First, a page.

This stereotype is even more pervasive in on-line editions, in particular, within the comment sections that typically follow articles. In any given story on any subject relating to Cowichan or Dene peoples you’ll find comments such as “money, money, money, that’s all these lazy freeloaders want,” which was the first comment upon the Reuters article, “Canada reopens its ‘most disgraceful’ act” — an article that you’d expect would evoke compassion. It’s gotten so bad that newspapers have begun to actively monitor these comments. As a consequence, the most frequent (and perhaps most telling) comment on Globe and Mail stories about Oneida or Salish peoples is “This comment has violated our Terms and Conditions, and has been removed.”
At the same time that Canadian media perpetuate such stereotypes, they also cultivate a culture of indifference. There is no better example of this than the widespread use of the term “Aboriginal.” Canadian lawyers adopted the word to be inclusive of the three recognized Indigenous peoples in Canada: First Nations, Métis and Inuit. It was then included in the Canadian constitution. More recently, the Department of Indian Affairs dropped the ‘Indian’ in favour of ‘Aboriginal,’ thus becoming the Department of Aboriginal Affairs, a move lauded by most in the media yet despised by those so-called Aboriginals themselves.
As Patrick Madahbee of the Anishinaabek Nation pointed out, “the history, cultures and contemporary issues facing First Nations, Métis and Inuit peoples are entirely different. The best way to [deal with them] is not to call us all by the same name.” For Madahbee, among others, the result of employing the term “Aboriginal” is homogenization rather than inclusion. And for the media to miss this most basic of facts by using the term ‘Aboriginal’ almost exclusively — even when the specific subject of a story may be Dakota or Tlingit — speaks to reporters and editors’ lack of qualifications to cover Dakota or Tlingit peoples. By contrast, a correspondent in Europe would surely be expected to know the difference between Spaniards and Swedes as well as Europeans generally.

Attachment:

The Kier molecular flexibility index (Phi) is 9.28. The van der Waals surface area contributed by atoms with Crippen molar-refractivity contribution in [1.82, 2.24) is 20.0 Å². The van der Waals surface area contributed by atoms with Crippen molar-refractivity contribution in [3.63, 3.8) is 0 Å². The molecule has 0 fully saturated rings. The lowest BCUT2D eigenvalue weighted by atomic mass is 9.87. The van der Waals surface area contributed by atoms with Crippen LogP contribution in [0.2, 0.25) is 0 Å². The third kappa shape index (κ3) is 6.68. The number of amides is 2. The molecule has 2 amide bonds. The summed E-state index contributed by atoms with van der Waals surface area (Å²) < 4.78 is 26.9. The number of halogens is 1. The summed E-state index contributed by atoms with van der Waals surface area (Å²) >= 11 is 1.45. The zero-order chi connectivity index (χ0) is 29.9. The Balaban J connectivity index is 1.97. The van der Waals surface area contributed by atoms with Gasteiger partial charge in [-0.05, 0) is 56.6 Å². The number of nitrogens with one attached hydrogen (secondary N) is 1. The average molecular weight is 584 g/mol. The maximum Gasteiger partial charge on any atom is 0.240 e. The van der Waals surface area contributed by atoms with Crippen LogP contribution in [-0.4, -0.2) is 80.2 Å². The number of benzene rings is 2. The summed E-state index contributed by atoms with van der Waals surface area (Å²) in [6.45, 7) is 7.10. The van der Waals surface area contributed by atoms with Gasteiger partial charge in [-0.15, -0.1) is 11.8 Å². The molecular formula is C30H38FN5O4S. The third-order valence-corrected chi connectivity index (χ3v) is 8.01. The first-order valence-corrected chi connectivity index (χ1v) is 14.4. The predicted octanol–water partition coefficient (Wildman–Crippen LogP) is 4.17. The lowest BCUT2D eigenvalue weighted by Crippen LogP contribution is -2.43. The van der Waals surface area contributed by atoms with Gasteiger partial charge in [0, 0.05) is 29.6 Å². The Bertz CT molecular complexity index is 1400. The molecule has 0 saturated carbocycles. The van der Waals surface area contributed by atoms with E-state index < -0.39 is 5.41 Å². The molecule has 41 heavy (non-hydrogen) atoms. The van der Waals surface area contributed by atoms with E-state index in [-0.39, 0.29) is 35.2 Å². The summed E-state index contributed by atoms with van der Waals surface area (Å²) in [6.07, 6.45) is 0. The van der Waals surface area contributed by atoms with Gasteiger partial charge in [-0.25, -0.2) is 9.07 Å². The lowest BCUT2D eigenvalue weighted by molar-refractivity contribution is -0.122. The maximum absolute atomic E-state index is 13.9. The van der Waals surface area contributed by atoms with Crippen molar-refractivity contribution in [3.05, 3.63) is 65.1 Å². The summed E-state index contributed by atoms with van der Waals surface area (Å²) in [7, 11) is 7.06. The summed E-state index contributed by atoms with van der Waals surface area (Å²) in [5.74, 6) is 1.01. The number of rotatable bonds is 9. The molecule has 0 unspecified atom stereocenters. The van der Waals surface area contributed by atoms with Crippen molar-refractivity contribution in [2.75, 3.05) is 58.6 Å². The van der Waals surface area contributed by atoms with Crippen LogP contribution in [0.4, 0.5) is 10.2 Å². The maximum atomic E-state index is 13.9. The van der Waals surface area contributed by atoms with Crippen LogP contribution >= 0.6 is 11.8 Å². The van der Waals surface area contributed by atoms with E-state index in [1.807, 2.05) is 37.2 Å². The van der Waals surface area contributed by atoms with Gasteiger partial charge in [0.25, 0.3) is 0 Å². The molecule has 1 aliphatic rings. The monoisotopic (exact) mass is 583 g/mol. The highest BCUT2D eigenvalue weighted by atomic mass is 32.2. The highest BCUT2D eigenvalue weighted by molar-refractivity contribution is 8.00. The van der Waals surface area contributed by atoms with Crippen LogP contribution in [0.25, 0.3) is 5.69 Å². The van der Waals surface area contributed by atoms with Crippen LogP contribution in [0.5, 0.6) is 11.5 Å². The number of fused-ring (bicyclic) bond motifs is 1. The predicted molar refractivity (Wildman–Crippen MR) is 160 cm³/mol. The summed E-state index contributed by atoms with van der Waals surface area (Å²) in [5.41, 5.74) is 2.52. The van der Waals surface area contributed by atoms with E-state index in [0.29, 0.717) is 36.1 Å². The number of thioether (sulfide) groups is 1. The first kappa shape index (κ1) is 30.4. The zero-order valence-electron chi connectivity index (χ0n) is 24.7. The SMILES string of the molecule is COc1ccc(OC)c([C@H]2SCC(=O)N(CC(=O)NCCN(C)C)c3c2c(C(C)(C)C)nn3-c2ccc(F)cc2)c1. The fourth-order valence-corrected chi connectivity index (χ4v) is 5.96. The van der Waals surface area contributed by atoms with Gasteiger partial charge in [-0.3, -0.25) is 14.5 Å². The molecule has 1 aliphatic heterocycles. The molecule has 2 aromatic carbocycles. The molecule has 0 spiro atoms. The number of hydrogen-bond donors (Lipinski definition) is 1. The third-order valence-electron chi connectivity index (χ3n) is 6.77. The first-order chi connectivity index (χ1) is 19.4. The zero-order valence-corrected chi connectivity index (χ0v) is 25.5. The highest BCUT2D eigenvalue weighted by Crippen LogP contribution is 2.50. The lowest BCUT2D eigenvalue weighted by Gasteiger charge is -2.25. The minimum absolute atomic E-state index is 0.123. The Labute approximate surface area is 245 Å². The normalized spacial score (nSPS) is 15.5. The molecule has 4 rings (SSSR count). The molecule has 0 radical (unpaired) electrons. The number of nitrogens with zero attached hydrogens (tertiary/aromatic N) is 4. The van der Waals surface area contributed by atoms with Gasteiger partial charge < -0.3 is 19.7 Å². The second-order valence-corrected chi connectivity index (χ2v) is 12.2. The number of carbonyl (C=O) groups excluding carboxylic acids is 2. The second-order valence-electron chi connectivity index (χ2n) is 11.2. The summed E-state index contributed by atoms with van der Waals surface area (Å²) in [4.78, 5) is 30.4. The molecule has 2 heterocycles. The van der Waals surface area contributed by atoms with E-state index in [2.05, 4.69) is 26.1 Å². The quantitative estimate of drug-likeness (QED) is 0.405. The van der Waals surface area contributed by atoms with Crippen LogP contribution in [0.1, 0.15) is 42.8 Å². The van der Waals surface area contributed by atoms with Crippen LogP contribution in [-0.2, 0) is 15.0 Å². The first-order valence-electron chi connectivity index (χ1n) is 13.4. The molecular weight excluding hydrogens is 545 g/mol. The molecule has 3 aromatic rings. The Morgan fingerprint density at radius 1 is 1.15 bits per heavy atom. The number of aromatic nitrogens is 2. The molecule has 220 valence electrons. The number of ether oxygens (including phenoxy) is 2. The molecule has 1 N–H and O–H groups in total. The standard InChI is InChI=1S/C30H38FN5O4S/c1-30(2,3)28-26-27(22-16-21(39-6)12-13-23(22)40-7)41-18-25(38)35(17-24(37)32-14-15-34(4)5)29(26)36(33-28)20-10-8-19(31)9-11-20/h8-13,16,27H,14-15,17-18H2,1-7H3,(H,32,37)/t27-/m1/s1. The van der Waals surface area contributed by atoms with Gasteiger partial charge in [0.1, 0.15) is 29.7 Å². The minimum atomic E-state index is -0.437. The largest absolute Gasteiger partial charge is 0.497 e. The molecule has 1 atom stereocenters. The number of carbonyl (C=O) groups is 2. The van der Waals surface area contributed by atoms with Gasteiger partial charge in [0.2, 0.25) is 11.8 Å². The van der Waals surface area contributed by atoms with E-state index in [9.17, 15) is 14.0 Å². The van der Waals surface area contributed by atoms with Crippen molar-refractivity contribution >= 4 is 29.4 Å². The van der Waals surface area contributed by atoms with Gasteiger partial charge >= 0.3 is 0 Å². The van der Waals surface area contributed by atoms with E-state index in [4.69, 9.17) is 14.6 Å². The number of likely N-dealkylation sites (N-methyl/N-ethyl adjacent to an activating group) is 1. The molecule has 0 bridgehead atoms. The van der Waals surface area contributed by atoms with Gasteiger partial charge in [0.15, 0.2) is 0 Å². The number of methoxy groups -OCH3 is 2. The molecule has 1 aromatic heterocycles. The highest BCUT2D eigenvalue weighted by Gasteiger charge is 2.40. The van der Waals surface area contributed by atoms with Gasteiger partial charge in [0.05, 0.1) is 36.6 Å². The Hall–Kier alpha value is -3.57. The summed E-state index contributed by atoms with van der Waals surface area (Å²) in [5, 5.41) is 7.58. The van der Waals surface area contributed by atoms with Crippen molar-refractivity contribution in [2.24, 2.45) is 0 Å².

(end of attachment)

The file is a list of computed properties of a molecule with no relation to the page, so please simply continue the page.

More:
And yet, the media keeps on keeping on. Amidst this international day of empowering Indigenous voices, you’ll see, hear or read very few of those voices (and nearly none in the mainstream media). Earlier this week, the Globe and Mail, National Post, Toronto Star, Ottawa Citizen, and the Winnipeg Free Press were just some of the newspapers to publish multiple articles and editorials on the potential privatization of reserve lands. Collectively, they tended to include just a single perspective from a Native person, Manny Jules, one of the architects of the plan. That’s it. Little critical investigation, faithfully toeing the government line, and even employing a few stereotypes (notably, “the taxpayer leech”).
The perpetuation of stereotypes, a culture of indifference and a lack of Indigenous perspectives — endemic across Canadian media — all amount to an uneducated public. It means that Canadians know very little about Anishinaabe, Haudenosaunee and Mushkegowuk peoples, or the differences between them, or even how to pronounce those words. As long as ‘aboriginals’ continue to be defined as lawless or lazy on the one hand, and rendered nameless, faceless, and invisible on the other, Canadians will never appreciate Indigenous perspectives. They’ll never even hear their perspectives. And the next generation of Canadians will still be wondering who these Anishinaabe, Haudenosaunee, Mushkegowuk peoples are.
But there is some good news to share: a ton of cats got adopted this week.
[ Photo: ReadyMade.com ]